This month, I will be celebrating 11 years in recovery. It seems like only yesterday that I walked through the doors of Mountainside. When I arrived here, I hadn’t worked in over a year, was broke, lost all my friendships and my partner of 3 ½ years. I had no idea how to live, had zero self-esteem, and felt nothing.
I wasn’t one of those who got it “right” on the first try. When I left Mountainside, I went to a sober house. I didn’t take the suggestions: go to a meeting, don’t get into a relationship, get a sponsor, stop talking to old friends. I did the opposite. I isolated myself in my room when I arrived at my sober house, avoided going to a meeting the first night, and got into a relationship.
In less than two months, I was out the door. I knew I didn’t want recovery; I wasn’t ready. One night I found myself sitting across from this woman who looked like she was 100 years old. Something inside of me realized that I was staring into the eyes of my future. It was in that moment that I knew I had to make a change.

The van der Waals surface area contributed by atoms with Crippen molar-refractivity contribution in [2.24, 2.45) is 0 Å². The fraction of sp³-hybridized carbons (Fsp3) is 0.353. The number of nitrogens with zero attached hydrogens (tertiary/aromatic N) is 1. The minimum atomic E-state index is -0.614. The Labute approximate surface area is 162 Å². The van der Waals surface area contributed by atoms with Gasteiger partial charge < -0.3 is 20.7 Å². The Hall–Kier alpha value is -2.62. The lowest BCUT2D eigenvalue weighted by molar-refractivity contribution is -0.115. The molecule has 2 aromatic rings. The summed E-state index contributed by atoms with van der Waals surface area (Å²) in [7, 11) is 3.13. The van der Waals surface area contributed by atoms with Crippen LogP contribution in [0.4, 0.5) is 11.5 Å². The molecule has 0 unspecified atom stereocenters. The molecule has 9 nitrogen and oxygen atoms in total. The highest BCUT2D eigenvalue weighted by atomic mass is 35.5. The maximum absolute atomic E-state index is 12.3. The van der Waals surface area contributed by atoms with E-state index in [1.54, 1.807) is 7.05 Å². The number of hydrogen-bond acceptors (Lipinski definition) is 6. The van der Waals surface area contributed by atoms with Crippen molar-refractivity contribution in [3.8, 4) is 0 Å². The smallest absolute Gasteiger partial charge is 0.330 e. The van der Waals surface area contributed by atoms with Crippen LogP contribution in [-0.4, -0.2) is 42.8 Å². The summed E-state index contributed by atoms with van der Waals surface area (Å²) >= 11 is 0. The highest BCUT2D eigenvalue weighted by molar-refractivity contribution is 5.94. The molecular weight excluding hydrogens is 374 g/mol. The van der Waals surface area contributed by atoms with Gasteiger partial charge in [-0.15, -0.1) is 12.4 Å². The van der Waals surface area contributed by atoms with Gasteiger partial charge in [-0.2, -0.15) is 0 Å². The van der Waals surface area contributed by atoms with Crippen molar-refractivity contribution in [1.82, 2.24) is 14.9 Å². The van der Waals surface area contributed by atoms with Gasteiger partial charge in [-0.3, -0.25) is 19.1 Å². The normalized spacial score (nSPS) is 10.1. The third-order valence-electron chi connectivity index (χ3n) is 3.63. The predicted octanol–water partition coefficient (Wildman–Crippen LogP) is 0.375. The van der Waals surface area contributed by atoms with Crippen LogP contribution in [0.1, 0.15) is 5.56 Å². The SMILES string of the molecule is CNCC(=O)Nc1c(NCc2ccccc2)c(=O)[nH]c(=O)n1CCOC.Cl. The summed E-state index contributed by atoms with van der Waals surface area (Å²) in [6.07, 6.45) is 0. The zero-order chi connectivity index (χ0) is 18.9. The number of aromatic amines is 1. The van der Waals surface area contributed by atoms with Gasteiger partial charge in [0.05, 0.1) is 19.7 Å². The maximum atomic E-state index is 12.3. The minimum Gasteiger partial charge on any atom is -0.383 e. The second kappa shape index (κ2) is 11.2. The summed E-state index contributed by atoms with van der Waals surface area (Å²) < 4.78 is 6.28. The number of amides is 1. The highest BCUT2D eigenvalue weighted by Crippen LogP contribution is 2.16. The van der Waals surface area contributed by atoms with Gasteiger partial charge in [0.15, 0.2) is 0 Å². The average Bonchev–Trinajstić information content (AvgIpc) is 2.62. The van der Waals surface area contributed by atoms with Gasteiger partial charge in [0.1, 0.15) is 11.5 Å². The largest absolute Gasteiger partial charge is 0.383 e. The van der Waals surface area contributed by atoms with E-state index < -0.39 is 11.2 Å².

Everyone talks about “hitting rock bottom” and what that means. My view is that you can choose when you are at your rock bottom. The bottom is limitless. It is a dark, black abyss of nothingness that goes on forever. It will always get worse.
What I have learned since choosing recovery is that it isn’t a race. There is no finish line. We as humans are constantly evolving. There is so much to learn about ourselves. Growth comes each day. Celebrate your success, and most importantly, applaud your failures and know that if you are trying, you actually aren’t failing at all!
Stop using recovery as an excuse. Far too many times I hear people say, “I didn’t get into recovery for this,” or “Why is this happening to me? I’m not drinking or using anymore.” Guess what? We get to live this thing called life. Take recovery out of the equation. Realize that every human has ups and downs. We in recovery are not exempt from failure. What we do have are the tools and support to get us through any obstacles we face. We are, in fact, the lucky ones.
I have learned to live my life for me. As long as I am not harming myself or someone else in the process, then it can’t be wrong. In fact, the more I live my truth, the more authentic I am, the more I am supported and accepted by others. I wouldn’t change one piece of my story because all those scars, all those scrapes and bruises have led me to the most important thing: me. And guess what? I love me, 100%.